Taking a look at the BLEU for the simple Binary method, we can see that it is far lower than other models for all tasks. This is expected, as described in Section 3, because using raw bit arrays causes many one-off estimation errors at the output layer due to the lack of robustness of the output representation. In contrast, Hybrid-N and Binary-EC models clearly improve BLEU from Binary, and they approach that of Softmax. This demonstrates that these two methods effectively improve the robustness of binary code prediction models. Especially, Binary-EC generally achieves higher quality than Hybrid-512 despite the fact that it suppress the number of parameters by about 1/10. These results show that introducing redundancy to target bit arrays is more effective than incremental prediction. In addition, the Hybrid-N-EC model achieves the highest BLEU in all proposed methods, and in particular, comparative or higher BLEU than Softmax in BTEC. This behavior clearly demonstrates that these two methods are orthogonal, and combining them together can be effective. We hypothesize that the lower quality of Softmax in BTEC is caused by an over-fitting due to the large number of parameters required in the softmax prediction.
The proposed methods also improve actual computation time in both training and test. In particular on CPU, where the computation speed is directly affected by the size of the output layer, the proposed methods translate significantly faster than Softmax by x5 to x20. In addition, we can also see that applying error-correcting code is also effictive with respect to the decoding speed.
Figure 6 shows the trade-off between the translation quality and the size of softmax layers in the hybrid prediction model (Figure 2(c)) without error-correction. According to the model definition in Section 3.4, the softmax prediction and raw binary code prediction can be assumed to be the upper/lower-bound of the hybrid prediction model. The curves in Figure 6 move between Softmax and Binary models, and this behavior intuitively explains the characteristics of the hybrid prediction. In addition, we can see that the BLEU score in BTEC quickly improves, and saturates at in contrast to the ASPEC model, which is still improving at . We presume that the shape of curves in Figure 6 is also affected by the difficulty of the corpus, i.e., when we train the hybrid model for easy datasets (e.g., BTEC is easier than ASPEC), it is enough to use a small softmax layer (e.g. ).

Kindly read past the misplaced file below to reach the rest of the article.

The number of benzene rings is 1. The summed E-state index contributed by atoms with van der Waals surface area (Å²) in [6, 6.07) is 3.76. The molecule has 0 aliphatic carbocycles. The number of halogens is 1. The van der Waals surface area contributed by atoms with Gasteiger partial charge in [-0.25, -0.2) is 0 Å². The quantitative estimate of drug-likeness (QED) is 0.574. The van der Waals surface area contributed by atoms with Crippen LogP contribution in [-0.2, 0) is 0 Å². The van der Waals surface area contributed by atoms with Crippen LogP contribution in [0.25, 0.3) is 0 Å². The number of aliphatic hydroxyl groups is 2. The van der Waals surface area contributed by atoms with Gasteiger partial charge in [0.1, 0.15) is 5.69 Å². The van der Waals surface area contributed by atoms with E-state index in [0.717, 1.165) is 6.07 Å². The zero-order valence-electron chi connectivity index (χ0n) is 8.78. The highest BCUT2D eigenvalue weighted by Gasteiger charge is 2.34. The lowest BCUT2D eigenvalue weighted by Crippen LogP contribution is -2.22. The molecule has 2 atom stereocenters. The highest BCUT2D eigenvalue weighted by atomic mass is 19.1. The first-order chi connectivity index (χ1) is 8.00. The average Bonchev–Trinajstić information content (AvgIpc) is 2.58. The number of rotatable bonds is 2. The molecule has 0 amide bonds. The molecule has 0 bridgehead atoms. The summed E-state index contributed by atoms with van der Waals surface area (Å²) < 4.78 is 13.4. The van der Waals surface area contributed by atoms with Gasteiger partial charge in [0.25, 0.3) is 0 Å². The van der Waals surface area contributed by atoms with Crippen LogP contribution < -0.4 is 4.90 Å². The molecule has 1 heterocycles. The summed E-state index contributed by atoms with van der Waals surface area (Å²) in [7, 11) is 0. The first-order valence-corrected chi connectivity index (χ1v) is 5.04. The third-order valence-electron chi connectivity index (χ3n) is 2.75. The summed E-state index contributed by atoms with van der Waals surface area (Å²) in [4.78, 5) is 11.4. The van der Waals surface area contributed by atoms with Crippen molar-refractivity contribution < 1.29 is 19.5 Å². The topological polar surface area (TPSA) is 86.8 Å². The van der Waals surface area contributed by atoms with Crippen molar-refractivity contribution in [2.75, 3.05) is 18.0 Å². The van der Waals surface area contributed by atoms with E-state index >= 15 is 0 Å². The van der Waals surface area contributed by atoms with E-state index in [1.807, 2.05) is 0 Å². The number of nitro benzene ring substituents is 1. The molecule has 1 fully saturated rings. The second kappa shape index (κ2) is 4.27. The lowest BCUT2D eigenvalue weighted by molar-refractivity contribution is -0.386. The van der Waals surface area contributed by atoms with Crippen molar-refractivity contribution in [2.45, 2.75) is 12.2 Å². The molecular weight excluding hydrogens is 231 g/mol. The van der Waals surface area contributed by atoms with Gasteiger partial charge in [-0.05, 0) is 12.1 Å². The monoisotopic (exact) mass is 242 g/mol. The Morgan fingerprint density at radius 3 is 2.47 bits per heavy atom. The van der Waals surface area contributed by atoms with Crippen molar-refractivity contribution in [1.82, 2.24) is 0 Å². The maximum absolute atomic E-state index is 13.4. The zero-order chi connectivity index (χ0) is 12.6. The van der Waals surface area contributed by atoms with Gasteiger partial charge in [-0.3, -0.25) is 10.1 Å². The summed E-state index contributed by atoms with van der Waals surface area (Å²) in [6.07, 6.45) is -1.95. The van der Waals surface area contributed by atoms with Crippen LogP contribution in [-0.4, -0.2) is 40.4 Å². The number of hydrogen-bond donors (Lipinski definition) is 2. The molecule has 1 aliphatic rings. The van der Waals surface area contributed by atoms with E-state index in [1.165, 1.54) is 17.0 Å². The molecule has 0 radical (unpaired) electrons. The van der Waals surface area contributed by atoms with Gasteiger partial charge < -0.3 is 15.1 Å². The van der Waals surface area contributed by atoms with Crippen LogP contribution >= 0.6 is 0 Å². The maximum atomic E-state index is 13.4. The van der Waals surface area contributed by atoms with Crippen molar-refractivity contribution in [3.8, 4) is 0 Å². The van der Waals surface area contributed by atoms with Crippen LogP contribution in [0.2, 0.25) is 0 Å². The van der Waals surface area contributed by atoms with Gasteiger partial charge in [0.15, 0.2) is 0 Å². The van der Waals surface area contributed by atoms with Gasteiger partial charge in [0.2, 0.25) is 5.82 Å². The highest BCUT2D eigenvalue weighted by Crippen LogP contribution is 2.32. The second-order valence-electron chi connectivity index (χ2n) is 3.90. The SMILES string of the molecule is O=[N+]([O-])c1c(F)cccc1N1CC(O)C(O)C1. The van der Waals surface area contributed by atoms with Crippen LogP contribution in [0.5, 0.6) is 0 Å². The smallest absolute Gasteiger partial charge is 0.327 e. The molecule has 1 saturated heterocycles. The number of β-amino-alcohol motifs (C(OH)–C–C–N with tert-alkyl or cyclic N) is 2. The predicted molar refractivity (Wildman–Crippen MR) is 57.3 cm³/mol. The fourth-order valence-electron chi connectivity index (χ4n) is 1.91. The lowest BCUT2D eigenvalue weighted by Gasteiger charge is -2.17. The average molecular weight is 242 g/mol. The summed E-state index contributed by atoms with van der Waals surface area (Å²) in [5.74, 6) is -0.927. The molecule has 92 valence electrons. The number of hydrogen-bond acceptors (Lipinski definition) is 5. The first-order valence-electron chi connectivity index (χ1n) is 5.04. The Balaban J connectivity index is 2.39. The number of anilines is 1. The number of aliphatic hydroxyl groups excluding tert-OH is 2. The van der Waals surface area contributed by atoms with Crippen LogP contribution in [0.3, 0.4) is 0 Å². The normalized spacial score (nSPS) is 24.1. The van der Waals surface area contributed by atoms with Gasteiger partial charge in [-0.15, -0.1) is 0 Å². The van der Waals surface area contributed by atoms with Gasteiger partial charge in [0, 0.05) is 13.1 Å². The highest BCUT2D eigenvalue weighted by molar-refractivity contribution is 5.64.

In this study, we proposed neural machine translation models which indirectly predict output words via binary codes, and two model improvements: a hybrid prediction model using both softmax and binary codes, and introducing error-correcting codes to introduce robustness of binary code prediction. Experiments show that the proposed model can achieve comparative translation qualities to standard softmax prediction, while significantly suppressing the amount of parameters in the output layer, and improving calculation speeds while training and especially testing.
One interesting avenue of future work is to automatically learn encodings and error correcting codes that are well-suited for the type of binary code prediction we are performing here. In Algorithms 2 and 3
we use convolutions that were determined heuristically, and it is likely that learning these along with the model could result in improved accuracy or better compression capability.
Part of this work was supported by JSPS KAKENHI Grant Numbers JP16H05873 and JP17H00747, and Grant-in-Aid for JSPS Fellows Grant Number 15J10649.